Tuesday, November 14, 2023

Questions and Answers 210 - 214

Question 210: I saw this new video ( by Fr. Maggos from Annunciation Church in Rochester where he discusses the topic "Are There Ghosts in the Bible?" He emphatically says no, ghosts do not exist. What is your take on this?

Answer: I know nothing of the priest, but the video does a really horrible job treating the subject. In fact, it all comes off as very Protestant. I will treat this subject in a much more in-depth fashion hopefully in the near future, so I won't get into all the details here, but this subject is a much bigger subject than what is presented here, and only shows me that he has done extremely little to no research on the subject. First of all, ghosts are mentioned in the Bible in one way or another in more places than what he covers here, so he conveniently or ignorantly has skipped most of the best references, but only touched on the more well known passages of the Witch of Endor and the Parable of Lazarus and the Rich Man. Second, in the Orthodox Church, we have a rich tradition of 2,000 years that has addressed this subject in various ways, so to skip over that and dismiss it while making a conclusion by only concentrating on a few select Scripture passages comes off as very Protestant to me and he barely touches the surface of the issue. Lastly, I will say that even the two examples he brings up show how much ignorance he has of the subject. Regarding the Witch of Endor, there have been various interpretations of that story, and while some Church Fathers dismiss that the ghost of Samuel appeared, not all do, and he doesn't mention that. But even worse, in his interpretation of the Parable of Lazarus and the Rich Man, he completely misquotes what Jesus said. As opposed to what Fr. Maggos teaches, Jesus never said that there is a gulf between this life and the afterlife. I know many people misread this parable to say this, but it shows their unfamiliarity with the parable when they do it. In fact, what Jesus teaches is that there is a gulf between Abraham's Bosom (Paradise) where Lazarus is and Hades where the Rich Man is, so that Lazarus cannot cross over and grant relief to the Rich Man who is asking for it. When the Rich Man asks Abraham to send Lazarus to his relatives to warn them of their fate after death, Jesus denies the request not because it can't be done or because there is a gulf, but because people in Hades have lost all privileges of having their prayers answered, so instead of sending Lazarus, Abraham leaves the relatives of the Rich Man to their own fate. For these and other reasons, I find nothing good about this video, except the background spookiness, which is a plus for at least getting into the "spirit" of Halloween.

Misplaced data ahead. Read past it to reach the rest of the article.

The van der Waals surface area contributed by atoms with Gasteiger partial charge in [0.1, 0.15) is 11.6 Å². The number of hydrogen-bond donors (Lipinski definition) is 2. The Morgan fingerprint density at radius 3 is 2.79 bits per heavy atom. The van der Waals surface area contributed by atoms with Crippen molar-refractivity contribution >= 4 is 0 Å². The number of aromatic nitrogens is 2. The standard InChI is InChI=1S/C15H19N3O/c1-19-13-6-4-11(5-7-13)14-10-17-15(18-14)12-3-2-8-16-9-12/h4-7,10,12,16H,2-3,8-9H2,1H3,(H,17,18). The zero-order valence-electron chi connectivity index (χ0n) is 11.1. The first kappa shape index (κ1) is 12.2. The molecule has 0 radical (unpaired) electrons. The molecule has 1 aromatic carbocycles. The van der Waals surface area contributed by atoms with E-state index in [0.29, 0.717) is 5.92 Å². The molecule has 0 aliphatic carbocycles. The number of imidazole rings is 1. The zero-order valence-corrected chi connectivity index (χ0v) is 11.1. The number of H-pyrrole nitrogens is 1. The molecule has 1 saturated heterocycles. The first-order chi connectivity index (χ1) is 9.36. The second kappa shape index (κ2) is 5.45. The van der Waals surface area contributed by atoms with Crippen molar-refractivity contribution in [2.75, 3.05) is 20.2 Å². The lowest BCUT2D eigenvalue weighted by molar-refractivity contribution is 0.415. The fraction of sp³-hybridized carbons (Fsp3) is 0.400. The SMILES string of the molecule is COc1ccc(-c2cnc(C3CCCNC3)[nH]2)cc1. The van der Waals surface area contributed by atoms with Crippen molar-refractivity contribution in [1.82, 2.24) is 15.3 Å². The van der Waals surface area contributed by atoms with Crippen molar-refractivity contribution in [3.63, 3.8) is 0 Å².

Saturday, April 29, 2023

Questions and Answers 204 - 209

Question 204: Is it true that the miracle of the Holy Light (Holy Fire) in Jerusalem on Holy Saturday can only be done by an Orthodox Patriarch? The story of the Armenian Patriarch centuries ago seems to confirm it.

Answer: This belief or theory is based on a story or two, but it really is just an interpretation of those incidents. The truth is, we don't know. I think it could be dangerous and misleading to make such pronouncements based on an interpretation of events. Does the Holy Light appear because the Patriarch is Orthodox, or does it appear because the tomb of Christ has grace and it is the event of the resurrection that is confirmed, no matter who invokes God for the light. After all, the Armenian Patriarch still brought down the Holy Light, it's just that, according to the story, it occurred in a frightening and unusual way. Also, miracles happen among Catholics with the relics of true Saints that have nothing to do with confirming the belief system of those possessing them, though it may confirm their faith in the Saint who has the grace. There are many examples like this. It happens with Muslims too who put their faith in Christian Saints to help them. The same can be said with the Holy Light, that if someone merely believes in the miraculous nature of it, the miracle can occur without it necessarily affirming the belief system of the individual. The danger of saying the Holy Light comes down only for the Orthodox is if it happens one day with someone who is not Orthodox, then what will be the explanation? I prefer to say that the Holy Light has more to do with the location than the person who receives it, though it may also be true that the person does have something to do with it. Only God knows. Every other interpretation is an act of judgment, and such judgments are beyond my nature and ability due to my limited understanding of God's mind and intention.

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